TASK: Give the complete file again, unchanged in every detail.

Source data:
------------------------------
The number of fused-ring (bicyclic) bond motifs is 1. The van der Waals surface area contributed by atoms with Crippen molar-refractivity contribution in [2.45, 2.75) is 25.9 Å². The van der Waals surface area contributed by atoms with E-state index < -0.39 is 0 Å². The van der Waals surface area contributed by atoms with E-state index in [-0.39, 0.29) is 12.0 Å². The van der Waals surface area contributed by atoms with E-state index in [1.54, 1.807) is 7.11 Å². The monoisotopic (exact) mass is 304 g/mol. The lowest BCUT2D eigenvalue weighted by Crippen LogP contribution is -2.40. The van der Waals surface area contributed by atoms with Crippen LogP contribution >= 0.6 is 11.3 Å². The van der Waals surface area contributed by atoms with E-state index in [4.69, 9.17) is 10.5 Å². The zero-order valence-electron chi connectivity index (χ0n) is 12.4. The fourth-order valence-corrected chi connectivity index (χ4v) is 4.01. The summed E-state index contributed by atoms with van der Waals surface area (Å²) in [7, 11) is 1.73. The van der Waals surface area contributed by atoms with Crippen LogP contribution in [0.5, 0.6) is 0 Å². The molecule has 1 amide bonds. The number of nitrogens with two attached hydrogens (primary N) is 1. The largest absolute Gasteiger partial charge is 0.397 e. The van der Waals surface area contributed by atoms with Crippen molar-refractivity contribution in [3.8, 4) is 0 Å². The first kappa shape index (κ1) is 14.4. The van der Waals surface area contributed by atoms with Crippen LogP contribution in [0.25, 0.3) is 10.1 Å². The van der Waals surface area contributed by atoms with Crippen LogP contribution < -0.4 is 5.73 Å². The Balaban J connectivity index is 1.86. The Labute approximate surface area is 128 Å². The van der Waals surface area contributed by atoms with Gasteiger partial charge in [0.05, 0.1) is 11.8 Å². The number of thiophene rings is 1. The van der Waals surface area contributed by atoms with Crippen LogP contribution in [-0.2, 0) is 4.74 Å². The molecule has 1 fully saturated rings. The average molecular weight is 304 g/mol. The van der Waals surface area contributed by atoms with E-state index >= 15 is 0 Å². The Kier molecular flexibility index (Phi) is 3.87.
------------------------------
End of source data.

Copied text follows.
The number of fused-ring (bicyclic) bond motifs is 1. The van der Waals surface area contributed by atoms with Crippen molar-refractivity contribution in [2.45, 2.75) is 25.9 Å². The van der Waals surface area contributed by atoms with E-state index < -0.39 is 0 Å². The van der Waals surface area contributed by atoms with E-state index in [-0.39, 0.29) is 12.0 Å². The van der Waals surface area contributed by atoms with E-state index in [1.54, 1.807) is 7.11 Å². The monoisotopic (exact) mass is 304 g/mol. The lowest BCUT2D eigenvalue weighted by Crippen LogP contribution is -2.40. The van der Waals surface area contributed by atoms with Crippen LogP contribution >= 0.6 is 11.3 Å². The van der Waals surface area contributed by atoms with E-state index in [4.69, 9.17) is 10.5 Å². The zero-order valence-electron chi connectivity index (χ0n) is 12.4. The fourth-order valence-corrected chi connectivity index (χ4v) is 4.01. The summed E-state index contributed by atoms with van der Waals surface area (Å²) in [7, 11) is 1.73. The van der Waals surface area contributed by atoms with Crippen LogP contribution in [0.5, 0.6) is 0 Å². The molecule has 1 amide bonds. The number of nitrogens with two attached hydrogens (primary N) is 1. The largest absolute Gasteiger partial charge is 0.397 e. The van der Waals surface area contributed by atoms with Crippen molar-refractivity contribution in [3.8, 4) is 0 Å². The first kappa shape index (κ1) is 14.4. The van der Waals surface area contributed by atoms with Crippen LogP contribution in [0.25, 0.3) is 10.1 Å². The van der Waals surface area contributed by atoms with Crippen LogP contribution < -0.4 is 5.73 Å². The Balaban J connectivity index is 1.86. The Labute approximate surface area is 128 Å². The van der Waals surface area contributed by atoms with Gasteiger partial charge in [0.05, 0.1) is 11.8 Å². The number of thiophene rings is 1. The van der Waals surface area contributed by atoms with Crippen LogP contribution in [-0.2, 0) is 4.74 Å². The molecule has 1 fully saturated rings. The average molecular weight is 304 g/mol. The van der Waals surface area contributed by atoms with E-state index >= 15 is 0 Å². The Kier molecular flexibility index (Phi) is 3.87.